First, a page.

RJR Nabisco Announces Sale of its International Tobacco Business
RJR Nabisco Holdings Corp. has agreed to sell its international tobacco business to Japan Tobacco for $8 billion, along with the assumption of $200 million worth of debt. In addition, the New York-based company's Board of Directors approved a plan to separate R.J. Reynolds Tobacco - its domestic tobacco business - from its Nabisco food business.

Tokyo-based Japan Tobacco is the leading tobacco company in Japan, with a domestic market share of nearly 80 percent, and increasing sales overseas. In the deal, Japan Tobacco acquires all international rights to Camel, Winston, and Salem.

RJR Nabisco says it will use proceeds from the sale to strengthen the financial position of Reynolds Tobacco Co., which had total revenue of $5.6 billion in 1998. As an independent company, Reynolds Tobacco will have four of the leading U.S. cigarette brands: Camel, Winston, Salem, and Doral. The company will be based in Winston-Salem, No. Carolina.


Premium Cigar Imports Fall 29.6% in 1998
Domestic Glut Forces Market Correction; Top Regions Saw Big Production Cutbacks

After posting five consecutive years of double-digit growth fueled by intense popular interest, premium cigar imports fell by 29.6% in 1998 as distribution channels were forced to address a growing glut of inventory. Overall, corrected premium cigar imports totalled 344.3 million in 1998, compared to 489.2 million in 1997.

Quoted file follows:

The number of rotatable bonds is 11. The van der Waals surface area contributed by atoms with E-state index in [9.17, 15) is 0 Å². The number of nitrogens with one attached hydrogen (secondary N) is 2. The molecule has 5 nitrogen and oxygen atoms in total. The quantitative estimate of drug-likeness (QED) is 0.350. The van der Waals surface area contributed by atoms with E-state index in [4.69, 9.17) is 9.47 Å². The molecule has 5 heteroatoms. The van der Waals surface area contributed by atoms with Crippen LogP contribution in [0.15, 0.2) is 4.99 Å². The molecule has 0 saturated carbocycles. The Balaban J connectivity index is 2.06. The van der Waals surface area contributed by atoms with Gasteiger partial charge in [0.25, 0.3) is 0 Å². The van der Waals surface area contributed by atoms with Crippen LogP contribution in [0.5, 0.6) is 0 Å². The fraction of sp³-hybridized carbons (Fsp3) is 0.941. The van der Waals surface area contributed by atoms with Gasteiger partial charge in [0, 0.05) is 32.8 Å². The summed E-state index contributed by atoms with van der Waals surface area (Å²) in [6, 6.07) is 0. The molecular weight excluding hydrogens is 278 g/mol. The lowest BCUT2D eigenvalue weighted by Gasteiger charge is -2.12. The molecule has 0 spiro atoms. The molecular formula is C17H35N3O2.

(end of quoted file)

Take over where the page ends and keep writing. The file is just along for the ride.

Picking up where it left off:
The year was marked by a dramatic weeding-out of startup factories throughout the Dominican Republic, as well as Honduras, Nicaragua, and the Canary Islands, as production shifted back to larger, established facilities.

Official import statistics released by the Cigar Association of America (CAA) indicated a documented 14% drop in imports; however, machine-made cigars imported from the Dominican Republic into the U.S. have been classified as premium cigars since 1997, overstating total U.S. premium cigar imports. The CAA estimates 100 million machine-made cigars were imported from the Dominican Republic in 1998, and 30 million in 1997. By accounting for these discrepancies, the CAA estimates that the Dominican Republic actually shipped 165.8 million premium cigars in 1998, compared to 238.4 million in 1997, a 30% decline.